Kenya’s economy is set to grow at the rate of 6.3 percent in 2019 according to projections given by the Commercial Bank of Africa during its fourth Economic Forum held to discuss how to achieve growth amid fiscal imbalances brought about by the country’s debt course.
The forum featured Dr. Mbui Wagacha, Senior Economic Advisor, Executive Office of the President and Former Ag. Chair, Board of Central Bank (CBK), as the keynote speaker and a panel of experts from the public and private sectors who offered deep insights and understanding on debt issues.
“Kenya is looking at 6.3 percent GDP growth in 2019. Now, the reason that number is important is that we are coming from about 5.7 percent GDP growth, so we have a gap of 0.6 percent GDP to catch up and get up the economy and reach 6.3 percent which is the projection of the CBK in their Monetary Policy statement,” said Dr. Wagacha.
Speaking at the event, CBA Kenya Chief Executive Officer Mr. Jeremy Ngunze told the forum that the bank is keen on sparking conversation and economic thoughts on important financial matters in the country.
“Kenya has historically shown considerable resilience albeit the external environment. In fact, despite the global gloom, Kenya’s growth outlook remains relatively upbeat, with economists projecting that growth will remain solid at 5.7% in 2019, a decent shot above the global and sub-Saharan Africa averages of 3.5 percent,” said Mr. Ngunze.
This optimism is predicated on sustained healthy government spending, a resilient private sector, low oil prices, and a fairly stable economic and political landscape. Inflation is well within the central bank’s target and the currency has remained stable.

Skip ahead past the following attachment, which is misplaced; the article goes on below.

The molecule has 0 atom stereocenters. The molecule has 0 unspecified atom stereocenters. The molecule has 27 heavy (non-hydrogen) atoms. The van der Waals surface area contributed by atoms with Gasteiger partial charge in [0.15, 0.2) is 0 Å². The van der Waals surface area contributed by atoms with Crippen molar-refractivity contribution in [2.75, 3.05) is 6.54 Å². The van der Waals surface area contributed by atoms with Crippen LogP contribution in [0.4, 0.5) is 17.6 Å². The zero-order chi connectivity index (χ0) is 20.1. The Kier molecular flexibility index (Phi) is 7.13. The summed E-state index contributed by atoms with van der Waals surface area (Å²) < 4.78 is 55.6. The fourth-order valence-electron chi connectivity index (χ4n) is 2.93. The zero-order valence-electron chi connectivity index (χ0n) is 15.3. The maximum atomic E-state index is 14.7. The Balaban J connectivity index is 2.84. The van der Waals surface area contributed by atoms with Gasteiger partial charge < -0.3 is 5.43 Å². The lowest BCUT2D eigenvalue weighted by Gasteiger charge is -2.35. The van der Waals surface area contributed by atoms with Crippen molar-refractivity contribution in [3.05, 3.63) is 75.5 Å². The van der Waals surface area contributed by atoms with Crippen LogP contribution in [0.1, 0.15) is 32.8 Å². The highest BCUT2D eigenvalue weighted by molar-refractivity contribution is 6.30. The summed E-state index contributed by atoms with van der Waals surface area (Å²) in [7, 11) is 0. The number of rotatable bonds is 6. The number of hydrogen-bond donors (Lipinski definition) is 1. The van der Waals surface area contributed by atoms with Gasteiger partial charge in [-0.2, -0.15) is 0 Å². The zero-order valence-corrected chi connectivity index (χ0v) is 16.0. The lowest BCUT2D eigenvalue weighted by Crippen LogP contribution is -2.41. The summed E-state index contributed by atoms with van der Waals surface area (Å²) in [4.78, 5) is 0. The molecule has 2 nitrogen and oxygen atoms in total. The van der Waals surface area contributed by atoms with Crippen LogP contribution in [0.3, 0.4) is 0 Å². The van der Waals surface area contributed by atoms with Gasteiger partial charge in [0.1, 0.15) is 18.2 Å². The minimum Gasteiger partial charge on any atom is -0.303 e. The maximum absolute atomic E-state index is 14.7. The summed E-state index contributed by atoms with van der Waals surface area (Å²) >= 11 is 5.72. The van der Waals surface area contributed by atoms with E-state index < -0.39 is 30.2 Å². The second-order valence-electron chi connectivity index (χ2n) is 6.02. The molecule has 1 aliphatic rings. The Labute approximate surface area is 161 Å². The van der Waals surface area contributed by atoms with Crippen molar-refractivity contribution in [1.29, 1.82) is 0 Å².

The global economy remains in an expansion phase, growth is evidently a gear lower, impacted by risks such as increased fear of recession, headwinds from trade wars and tighter global liquidity, uncertainty over Brexit, the slowdown in China and the limited scope by major central banks and governments to respond to severe economic shocks.
The National Treasury is expected to cut the deficit in the 2019/2020 financial year to KES572.2 billion or 5% of Gross Domestic Product (GDP), from the projected KES635.3 billion (6.3% of GDP) in the year ending June 2019. The cut is, however, largely based on increasing revenue at a higher pace than expenditure on the back of tax reforms. In the 2019/20 fiscal year, the National Treasury has projected that revenue will rise by 13.6% to KES2.08 trillion, versus a 7.6% increase in expenditure to KES2.7 trillion.
CBA Economic Forum was launched in January 2018 and previous three editions covered areas like the Government’s Big Four Agenda, Kenya’s tax structure, the Manufacturing, and Agriculture sectors.
The forums provide top mind analysis and thought leadership on thematic issues affecting businesses and the overall economy.
Today’s panellist included Dr. Wagacha, Jared Osoro – Director of Research and Policy at Kenya Bankers Association (KBA) Centre for Research on Financial Markets and Policy, John Mutua – Programmes Coordinator at the Institute of Economic Affairs, Tom Omariba – Vice-Chair KEPSA Public Finance Sector Board, and Faith Atiti – Senior Research Economist, CBA.